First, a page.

Video games, especially those with violent content have received biased attention; both in the media and in the research field. This bias has not gone unnoticed in the research community. Ferguson and Kilburn gave analyzed numerous research both published and unpublished in the field of violent video game research. They assert, “Our original meta-analyses indicated that published studies of VVGs [Violent Video Games] are products of publication bias (175)” and “The influence of VVGs on serious acts of aggression or violence is minimal, and publication bias is a problem in this research field (174)”.

This bias and misinformation to the public is dangerous. Not only does it risk negatively impacting the countless companies involved in the video game industry, “it distracts society from much more important causes of aggression, including poverty, peer influences, depression, family violence, and Gene Environment interactions (Ferguson and Kilburn 177)”.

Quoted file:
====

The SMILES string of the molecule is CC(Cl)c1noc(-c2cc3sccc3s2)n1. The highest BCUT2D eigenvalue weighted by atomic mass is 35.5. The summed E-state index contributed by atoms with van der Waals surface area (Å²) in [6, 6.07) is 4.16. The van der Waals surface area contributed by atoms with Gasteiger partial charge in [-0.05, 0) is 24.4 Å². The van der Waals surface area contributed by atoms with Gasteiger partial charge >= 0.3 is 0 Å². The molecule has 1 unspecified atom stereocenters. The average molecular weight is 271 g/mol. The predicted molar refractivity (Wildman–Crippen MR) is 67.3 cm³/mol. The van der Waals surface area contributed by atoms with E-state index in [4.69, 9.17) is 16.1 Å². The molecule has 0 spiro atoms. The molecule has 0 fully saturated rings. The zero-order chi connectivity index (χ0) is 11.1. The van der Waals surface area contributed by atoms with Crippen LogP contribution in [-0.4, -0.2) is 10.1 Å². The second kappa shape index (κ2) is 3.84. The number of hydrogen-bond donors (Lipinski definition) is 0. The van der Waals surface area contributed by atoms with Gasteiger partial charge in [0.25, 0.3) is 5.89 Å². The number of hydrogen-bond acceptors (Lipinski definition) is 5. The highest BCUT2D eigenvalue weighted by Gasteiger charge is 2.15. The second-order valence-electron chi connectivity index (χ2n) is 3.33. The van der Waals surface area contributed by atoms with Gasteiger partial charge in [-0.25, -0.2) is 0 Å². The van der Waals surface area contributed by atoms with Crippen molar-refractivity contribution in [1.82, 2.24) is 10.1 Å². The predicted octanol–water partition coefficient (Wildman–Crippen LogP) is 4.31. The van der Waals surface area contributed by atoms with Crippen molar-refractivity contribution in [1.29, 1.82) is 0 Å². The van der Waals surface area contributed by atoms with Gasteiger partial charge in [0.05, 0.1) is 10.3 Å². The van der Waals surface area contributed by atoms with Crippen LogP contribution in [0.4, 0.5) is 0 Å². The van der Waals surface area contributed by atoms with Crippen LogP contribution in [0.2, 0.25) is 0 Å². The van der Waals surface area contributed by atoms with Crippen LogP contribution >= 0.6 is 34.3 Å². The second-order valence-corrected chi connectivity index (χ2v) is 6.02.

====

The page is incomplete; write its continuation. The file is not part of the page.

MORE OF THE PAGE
Some researchers are arguing that video games, including those with violence, may actually have a positive effect on reducing aggression. “It is interesting to note the handful of researchers who have opted to explore an alternate viewpoint whereby video games might play an active role in curbing aggressive behavior ( Wilkinson et al. 373).”

In fact, as video games have become increasingly popular and accessible, violence amongst youths in industrialized countries has dropped significantly (Hopkins, Ferguson and Kilburn). If video games were a significant factor in aggression and violence would it not then stand to serve that violence amongst youths would be increasing? But that is not the case, “In fact, we are seeing the opposite relationship, in which dramatic increases in VVGs are correlated with dramatic decreases in youth violence. The correlation coefficient for this data is r =.95, a near-perfect correlation in the wrong direction (Ferguson and Kilburn 176)”. See Figure I.

Figure I. Video Game Sales Data and Youth Violence Rates. (Ferguson and Kilburn 176)

It does not stop there however. Video games designed specifically for therapy are numerous and seeing positive feedback in the healthcare community. Video games are being used to treat: autism, ADHD, PTSD (Post-Traumatic Stress Disorder), dementia prevention, improving memory abilities in the elderly, schizophrenia patients, and the list goes on. We will discuss the advantages and application of each listed above in brief.